Biškek elections amidst fraud and disputes
by Vladimir Rozanskij

Only seven parties have passed the 5% barrier, most of them linked to President Zaparov. Protests in front of the Electoral Commission. In the last 15 years the country has often been the scene of regime overthrows.



Moscow (AsiaNews) - According to the first results, in the elections for the renewal of the Kyrgyz Parliament (Zhogorku Keneš) only seven parties passed the 5% barrier. The most voted is Ata-Žurt Kyrgyzstan: the liberal-democratic formation linked to President Sadyr Žaparov has collected 13.9%. In second place, with 13.6%, was the "transversal" group Yntymak; another party close to the president, Inesim, took 11.5%, while the religiously inspired Yman Nuru (Justice and Development) came in at 7.9%. 

The opposition party Alians stopped just above 7%; another grouping critical of the government, El Umutu, got 6.3%. Butun Kyrgyzstan, heirs of exponents of the old regime, gained 5.1%.

The vote was held on November 28 and the results are not yet final, as the manual recount of the ballots is still underway, in the face of various criticisms of the way the elections were held. Kyrgyzstan has been very unstable for years and has been subject to constant regime overthrow, and protests are always frequent and tumultuous. According to the president of the Electoral Commission Nuržan Šajlabekova, the problem is only in the "incorrect formulas of the information system", but several parties have already declared that they do not recognize the results.

Žaparov intervened with a message on Facebook, in which he warned that "if falsifications are proven, all members of the Election Commission will be held accountable according to the law." The situation could degenerate again into a general crisis, and the Head of State tries to stand as a defender of legality and guarantor of all political forces in the field.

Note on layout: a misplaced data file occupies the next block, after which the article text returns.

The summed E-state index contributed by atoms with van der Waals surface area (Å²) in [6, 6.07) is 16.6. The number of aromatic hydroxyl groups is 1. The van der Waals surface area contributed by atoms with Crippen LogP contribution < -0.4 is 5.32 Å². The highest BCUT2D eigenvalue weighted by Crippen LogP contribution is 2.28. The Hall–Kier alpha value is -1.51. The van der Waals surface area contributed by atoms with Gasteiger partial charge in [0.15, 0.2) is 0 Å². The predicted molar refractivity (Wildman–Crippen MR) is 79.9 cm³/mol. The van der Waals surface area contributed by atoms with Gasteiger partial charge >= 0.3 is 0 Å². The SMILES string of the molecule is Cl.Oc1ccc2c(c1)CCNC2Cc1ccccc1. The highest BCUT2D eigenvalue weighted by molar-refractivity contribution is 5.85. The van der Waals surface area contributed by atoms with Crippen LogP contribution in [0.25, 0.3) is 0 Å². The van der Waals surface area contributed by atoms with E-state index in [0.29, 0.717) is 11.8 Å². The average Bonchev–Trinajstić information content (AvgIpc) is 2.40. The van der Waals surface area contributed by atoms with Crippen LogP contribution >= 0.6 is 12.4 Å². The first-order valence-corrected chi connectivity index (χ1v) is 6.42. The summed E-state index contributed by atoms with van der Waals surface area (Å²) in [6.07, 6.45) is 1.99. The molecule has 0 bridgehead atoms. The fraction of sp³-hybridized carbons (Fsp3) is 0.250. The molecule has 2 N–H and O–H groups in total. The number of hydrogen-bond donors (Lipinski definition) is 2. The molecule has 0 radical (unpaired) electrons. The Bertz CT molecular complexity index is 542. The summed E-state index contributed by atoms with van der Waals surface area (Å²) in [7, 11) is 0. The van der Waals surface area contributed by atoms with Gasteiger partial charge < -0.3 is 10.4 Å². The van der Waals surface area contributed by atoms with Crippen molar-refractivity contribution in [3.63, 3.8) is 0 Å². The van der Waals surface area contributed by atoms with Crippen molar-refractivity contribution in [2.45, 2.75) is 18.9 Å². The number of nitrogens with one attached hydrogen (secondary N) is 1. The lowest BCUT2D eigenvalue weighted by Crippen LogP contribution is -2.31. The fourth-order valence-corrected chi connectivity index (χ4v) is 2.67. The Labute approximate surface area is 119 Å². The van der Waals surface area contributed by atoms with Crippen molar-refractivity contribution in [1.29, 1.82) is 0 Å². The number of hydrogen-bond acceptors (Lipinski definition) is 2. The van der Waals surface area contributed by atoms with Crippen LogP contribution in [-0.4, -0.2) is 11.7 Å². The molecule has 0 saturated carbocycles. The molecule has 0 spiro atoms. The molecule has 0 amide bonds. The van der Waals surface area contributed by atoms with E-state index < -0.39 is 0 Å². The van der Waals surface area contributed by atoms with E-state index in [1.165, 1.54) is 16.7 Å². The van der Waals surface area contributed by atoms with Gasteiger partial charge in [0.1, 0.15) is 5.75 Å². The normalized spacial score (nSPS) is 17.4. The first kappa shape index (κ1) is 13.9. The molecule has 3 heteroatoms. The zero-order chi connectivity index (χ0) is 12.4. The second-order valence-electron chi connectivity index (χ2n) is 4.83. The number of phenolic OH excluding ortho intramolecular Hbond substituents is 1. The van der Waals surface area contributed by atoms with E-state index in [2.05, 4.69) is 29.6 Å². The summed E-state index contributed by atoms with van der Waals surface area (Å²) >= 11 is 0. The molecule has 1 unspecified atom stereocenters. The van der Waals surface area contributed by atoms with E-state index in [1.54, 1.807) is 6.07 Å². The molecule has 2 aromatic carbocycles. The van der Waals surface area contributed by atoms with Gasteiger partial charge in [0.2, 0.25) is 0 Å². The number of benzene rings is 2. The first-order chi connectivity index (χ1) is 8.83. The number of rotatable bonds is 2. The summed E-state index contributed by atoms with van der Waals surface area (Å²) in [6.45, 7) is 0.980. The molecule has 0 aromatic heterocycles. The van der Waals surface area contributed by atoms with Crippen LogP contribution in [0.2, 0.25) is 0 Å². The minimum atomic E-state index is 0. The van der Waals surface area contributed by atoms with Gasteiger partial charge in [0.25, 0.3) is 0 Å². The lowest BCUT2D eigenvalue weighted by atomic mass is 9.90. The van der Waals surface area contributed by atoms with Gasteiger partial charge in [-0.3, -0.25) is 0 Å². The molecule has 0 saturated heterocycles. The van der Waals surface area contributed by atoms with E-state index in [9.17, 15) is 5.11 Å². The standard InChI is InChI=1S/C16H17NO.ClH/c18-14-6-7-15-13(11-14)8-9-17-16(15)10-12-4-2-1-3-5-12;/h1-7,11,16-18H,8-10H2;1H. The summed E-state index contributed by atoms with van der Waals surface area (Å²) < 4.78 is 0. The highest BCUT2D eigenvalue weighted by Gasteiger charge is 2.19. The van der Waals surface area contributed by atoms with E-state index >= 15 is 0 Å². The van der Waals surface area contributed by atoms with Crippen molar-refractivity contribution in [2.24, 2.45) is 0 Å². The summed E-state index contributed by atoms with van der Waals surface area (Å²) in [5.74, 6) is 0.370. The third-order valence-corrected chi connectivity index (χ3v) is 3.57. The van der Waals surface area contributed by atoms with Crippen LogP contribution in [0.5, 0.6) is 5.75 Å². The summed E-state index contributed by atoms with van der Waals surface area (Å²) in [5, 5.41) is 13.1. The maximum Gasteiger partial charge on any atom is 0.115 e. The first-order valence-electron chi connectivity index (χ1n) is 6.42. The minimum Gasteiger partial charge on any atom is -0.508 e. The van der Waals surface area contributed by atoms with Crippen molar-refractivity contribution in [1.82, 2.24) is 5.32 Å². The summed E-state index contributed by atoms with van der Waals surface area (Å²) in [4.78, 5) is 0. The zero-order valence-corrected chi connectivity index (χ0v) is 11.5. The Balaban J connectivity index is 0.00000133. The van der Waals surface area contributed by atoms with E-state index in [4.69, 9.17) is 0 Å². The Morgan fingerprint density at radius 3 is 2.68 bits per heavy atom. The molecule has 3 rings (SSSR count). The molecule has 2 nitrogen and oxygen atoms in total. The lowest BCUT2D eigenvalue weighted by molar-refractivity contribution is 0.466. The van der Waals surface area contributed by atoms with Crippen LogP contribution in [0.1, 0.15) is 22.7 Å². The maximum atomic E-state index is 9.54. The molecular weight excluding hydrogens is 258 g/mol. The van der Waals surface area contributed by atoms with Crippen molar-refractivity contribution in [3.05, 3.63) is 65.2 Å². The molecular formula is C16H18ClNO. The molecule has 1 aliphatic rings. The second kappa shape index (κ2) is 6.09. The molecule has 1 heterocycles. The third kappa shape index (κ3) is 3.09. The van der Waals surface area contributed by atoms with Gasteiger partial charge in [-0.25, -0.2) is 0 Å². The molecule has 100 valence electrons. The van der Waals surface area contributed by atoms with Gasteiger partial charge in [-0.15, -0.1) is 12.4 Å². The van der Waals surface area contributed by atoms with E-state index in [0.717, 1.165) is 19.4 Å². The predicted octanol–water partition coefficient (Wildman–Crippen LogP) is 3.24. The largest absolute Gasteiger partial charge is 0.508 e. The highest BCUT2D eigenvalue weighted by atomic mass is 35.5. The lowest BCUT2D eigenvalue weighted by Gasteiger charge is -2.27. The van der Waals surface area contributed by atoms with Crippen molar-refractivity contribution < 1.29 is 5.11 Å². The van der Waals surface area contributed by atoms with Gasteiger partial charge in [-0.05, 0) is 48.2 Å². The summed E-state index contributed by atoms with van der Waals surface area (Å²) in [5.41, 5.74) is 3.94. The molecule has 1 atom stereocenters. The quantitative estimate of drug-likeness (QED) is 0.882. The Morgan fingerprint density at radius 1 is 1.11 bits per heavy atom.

Already on November 29 several people gathered in front of the building of the Electoral Commission, protesting against fraud and claiming results very different from those announced.

The journalist Turat Akimov, who ran for the Uluttar Birimdigi (Dignity and Order) party, denounced the suspension of the server during the electronic counting. The interruption would have made many ballots of different parties disappear, "up to 25-30% of the votes". There is talk of unidentified hacker attacks, or simple diversionary actions, especially in Oš province.

Even in the small town of Kyzyl-Adyr, in the Talas region, residents took to the streets in protest. The local candidate for the majority seat, former speaker of parliament Dastan Džumabekov, is accused of buying votes, thus winning the duel with his opponent Mirlan Narbekov by a handful of votes (39.37% against 38.99). The protesters are demanding his exclusion from the electoral competition.

Many politicians, such as the leader of the socialist party Ata Meken, Omurbek Tekebaev, are calling for the re-run of the elections, also contesting the manual recount. In his opinion, "the vote was supposed to put a definitive point on the long political crisis in our country, but on the contrary it is aggravating it."

Representatives of the liberal Azattyk party addressed a petition to the authorities, also calling for a new round of elections. The leader of the formation, Ismail Isakov, denounced that "time passes, and falsifications multiply." Another liberal exponent, Akhmatbek Keldibekov, denounced the "theft of votes" in many polling stations.  Azattyk is said to be just below the 5% threshold, and its exponents instead believe that they have easily surpassed it.